Colors of the White City   by Carol Bishop

In 1911, the Jewish community chose a desert environment located north of Jaffa on the edge of the Mediterranean to build an ideal city. The planners wanted the city, and most importantly the architecture, to stand as a symbol of newness, progress and hope. For the Israeli architects it meant rejecting the styles of older European buildings as well as the desert structures of Palestine. Many of those architects had trained at the Bauhaus in Germany and were strongly influenced by the work of Le Corbusier. When it came to choosing an architectural style, Tel Aviv would be created in the International Style. By the 1930’s, Tel Aviv was home to over 4,000 works of Modern architecture.

The International Style came with very specific conventions: the expression of volume rather than mass, balance rather than preconceived symmetry, and without exception, the expulsion of applied ornament. * This canon produced white, box-like structures admired for their functionality, simplicity and purity. But the rules would prove to be problematic for Tel Aviv: architects had to cope with two defining elements rarely encountered in European cities – the intense heat and blazing sunlight. As a result, the architects modified, adapted and often times ignored the strict design conventions of Modernism. While keeping the white stucco exteriors, they added high columns to push structures upward, leaving space below the buildings for cool wind flows and flourishing gardens. They added spacious front porches to serve as airy outdoor meeting areas where residents could view the city sidewalks and connect with their neighbors. Buildings and balconies often ended with curved corners, replacing the hard edges of Bauhaus architecture. They punctured walls with multiple windows and, contrary to Bauhaus rules, decorated them with leaded glass. And the addition of large brise soleils (sun breakers) over windows and terraces created exaggerated masses protruding from the exterior walls. These added features and ornamentations made Tel Aviv’s International Style not only unique, but also provided an invitation for the sunshine to transform the white buildings into a kaleidoscope of subtle hues.

When I first visited Tel Aviv, I was astonished to witness the White City manifest itself as a luminous sculpture whose chromatic skin transforms with the changing light. Bathed in early morning shades of translucent yellows, tasty oranges, and sunset pinks, the city’s geometry shape-shifts into a glowing light show. As twilight falls the neutralized sky droops over and across the architecture heightening the intensity of the wall planes and the verdant green foliage. Shortly afterwards, night’s darkness cloaks the buildings in a charcoal cover, eliminating the edges of buildings and condensing forms into geometric patterns of illuminated windows. But most intriguing is the daylight palette when the architecture’s color is determined by the intensity and position of the daytime sun whose reflective brush paints a scrim across the city, bathing the structures in soft azure tints and violet shadows. Under a deep cobalt sky and next to a sapphire sea, the solar rays bend and break over the push and pull of the architectural elements; the added decorations-the porches, the brise soleils, the gardens-all become light catchers and shadow boxes.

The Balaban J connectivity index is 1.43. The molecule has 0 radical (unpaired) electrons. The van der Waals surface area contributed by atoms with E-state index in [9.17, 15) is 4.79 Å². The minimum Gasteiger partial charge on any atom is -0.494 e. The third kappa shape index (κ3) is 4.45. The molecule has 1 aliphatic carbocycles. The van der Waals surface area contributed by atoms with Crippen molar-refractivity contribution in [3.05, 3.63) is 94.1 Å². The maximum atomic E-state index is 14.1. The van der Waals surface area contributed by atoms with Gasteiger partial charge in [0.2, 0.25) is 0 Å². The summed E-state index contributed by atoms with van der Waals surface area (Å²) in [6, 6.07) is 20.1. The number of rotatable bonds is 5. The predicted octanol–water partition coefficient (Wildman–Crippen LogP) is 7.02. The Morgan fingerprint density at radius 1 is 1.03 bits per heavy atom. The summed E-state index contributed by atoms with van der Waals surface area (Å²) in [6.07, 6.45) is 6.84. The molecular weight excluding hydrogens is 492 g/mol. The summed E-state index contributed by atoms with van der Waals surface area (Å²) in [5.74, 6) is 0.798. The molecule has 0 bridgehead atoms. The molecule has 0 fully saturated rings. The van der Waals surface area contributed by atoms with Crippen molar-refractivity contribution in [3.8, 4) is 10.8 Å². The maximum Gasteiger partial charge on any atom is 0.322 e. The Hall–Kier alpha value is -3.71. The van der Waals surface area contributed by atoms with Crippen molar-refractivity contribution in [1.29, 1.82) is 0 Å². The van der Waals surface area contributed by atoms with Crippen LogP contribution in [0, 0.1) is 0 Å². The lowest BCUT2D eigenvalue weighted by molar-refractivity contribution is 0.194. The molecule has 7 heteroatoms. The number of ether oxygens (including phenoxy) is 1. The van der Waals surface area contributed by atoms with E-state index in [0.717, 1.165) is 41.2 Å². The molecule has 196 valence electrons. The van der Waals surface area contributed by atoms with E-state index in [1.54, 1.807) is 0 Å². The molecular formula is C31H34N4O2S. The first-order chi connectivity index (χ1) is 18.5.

In old black and white photographs the freshly painted white buildings appear as glowing ribbons stretched across the bright desert landscape. But today the architecture no longer reads as pure white. The remnants of the original concrete and stucco, covered with generations of built-up paint have deteriorated into peeling shells of multi-colored pigments; the rough cracks and encrusted patinas absorb and echo saturated reflections. What’s more, the passage of time and the complexity of contemporary urban life have brought about other changes. Eighty years of battling the heat with lush landscaping has produced envelopes of green screens around, in front of, and below the buildings. Additional stories have been layered one on top of another adding higher vertical windows that serve as sky mirrors. Renovated buildings, once again bleached and shimmering flash their light blue tints in poetic rhythms between those places still in need of restoration.  Even in areas where newer architecture has replaced older buildings and unruly signage and high density has increased, the results have intensified the colors of the existing surfaces. All in all, the city has become an exhilarating playground marrying pigments with rich shadows and lights. 

While the UNESCO World Heritage Centre declared Tel Aviv as the “White City”, the nuances of the polychrome hues shifting and moving across its architecture challenge that title and contribute to her beauty. While a city’s culture and history are the defining keys to its energy and spirit, the unexpected colors of the White City add both an aesthetic and emotional content to her distinctive character.

*Henry Russell-Hitchcock and Philip Johnson, for the 1932 MOMA exhibition, International Style; Architecture since 1922, Exhibition notes.